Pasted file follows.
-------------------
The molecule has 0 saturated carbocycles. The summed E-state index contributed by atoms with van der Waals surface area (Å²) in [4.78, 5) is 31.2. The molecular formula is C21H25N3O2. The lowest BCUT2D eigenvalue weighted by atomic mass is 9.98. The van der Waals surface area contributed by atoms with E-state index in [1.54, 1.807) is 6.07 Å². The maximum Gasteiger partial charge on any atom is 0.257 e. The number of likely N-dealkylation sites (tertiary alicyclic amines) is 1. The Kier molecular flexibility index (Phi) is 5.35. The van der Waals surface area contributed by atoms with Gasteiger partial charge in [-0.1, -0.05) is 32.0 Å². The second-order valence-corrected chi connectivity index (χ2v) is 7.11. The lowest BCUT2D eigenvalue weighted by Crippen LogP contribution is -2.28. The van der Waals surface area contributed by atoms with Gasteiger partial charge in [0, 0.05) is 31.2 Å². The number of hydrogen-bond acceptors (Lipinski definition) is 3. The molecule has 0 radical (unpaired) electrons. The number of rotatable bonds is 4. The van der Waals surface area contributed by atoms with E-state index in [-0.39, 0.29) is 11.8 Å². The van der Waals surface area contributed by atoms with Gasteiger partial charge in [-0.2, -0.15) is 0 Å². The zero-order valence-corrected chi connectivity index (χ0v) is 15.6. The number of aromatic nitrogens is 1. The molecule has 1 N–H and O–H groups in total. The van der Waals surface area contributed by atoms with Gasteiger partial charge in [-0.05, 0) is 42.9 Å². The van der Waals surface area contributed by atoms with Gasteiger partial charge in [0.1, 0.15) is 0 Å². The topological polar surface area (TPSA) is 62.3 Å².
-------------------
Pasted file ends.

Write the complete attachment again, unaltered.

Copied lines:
The molecule has 0 saturated carbocycles. The summed E-state index contributed by atoms with van der Waals surface area (Å²) in [4.78, 5) is 31.2. The molecular formula is C21H25N3O2. The lowest BCUT2D eigenvalue weighted by atomic mass is 9.98. The van der Waals surface area contributed by atoms with E-state index in [1.54, 1.807) is 6.07 Å². The maximum Gasteiger partial charge on any atom is 0.257 e. The number of likely N-dealkylation sites (tertiary alicyclic amines) is 1. The Kier molecular flexibility index (Phi) is 5.35. The van der Waals surface area contributed by atoms with Gasteiger partial charge in [-0.1, -0.05) is 32.0 Å². The second-order valence-corrected chi connectivity index (χ2v) is 7.11. The lowest BCUT2D eigenvalue weighted by Crippen LogP contribution is -2.28. The van der Waals surface area contributed by atoms with Gasteiger partial charge in [0, 0.05) is 31.2 Å². The number of hydrogen-bond acceptors (Lipinski definition) is 3. The molecule has 0 radical (unpaired) electrons. The number of rotatable bonds is 4. The van der Waals surface area contributed by atoms with E-state index in [-0.39, 0.29) is 11.8 Å². The van der Waals surface area contributed by atoms with Gasteiger partial charge in [-0.2, -0.15) is 0 Å². The zero-order valence-corrected chi connectivity index (χ0v) is 15.6. The number of aromatic nitrogens is 1. The molecule has 1 N–H and O–H groups in total. The van der Waals surface area contributed by atoms with Gasteiger partial charge in [-0.05, 0) is 42.9 Å². The van der Waals surface area contributed by atoms with Gasteiger partial charge in [0.1, 0.15) is 0 Å². The topological polar surface area (TPSA) is 62.3 Å².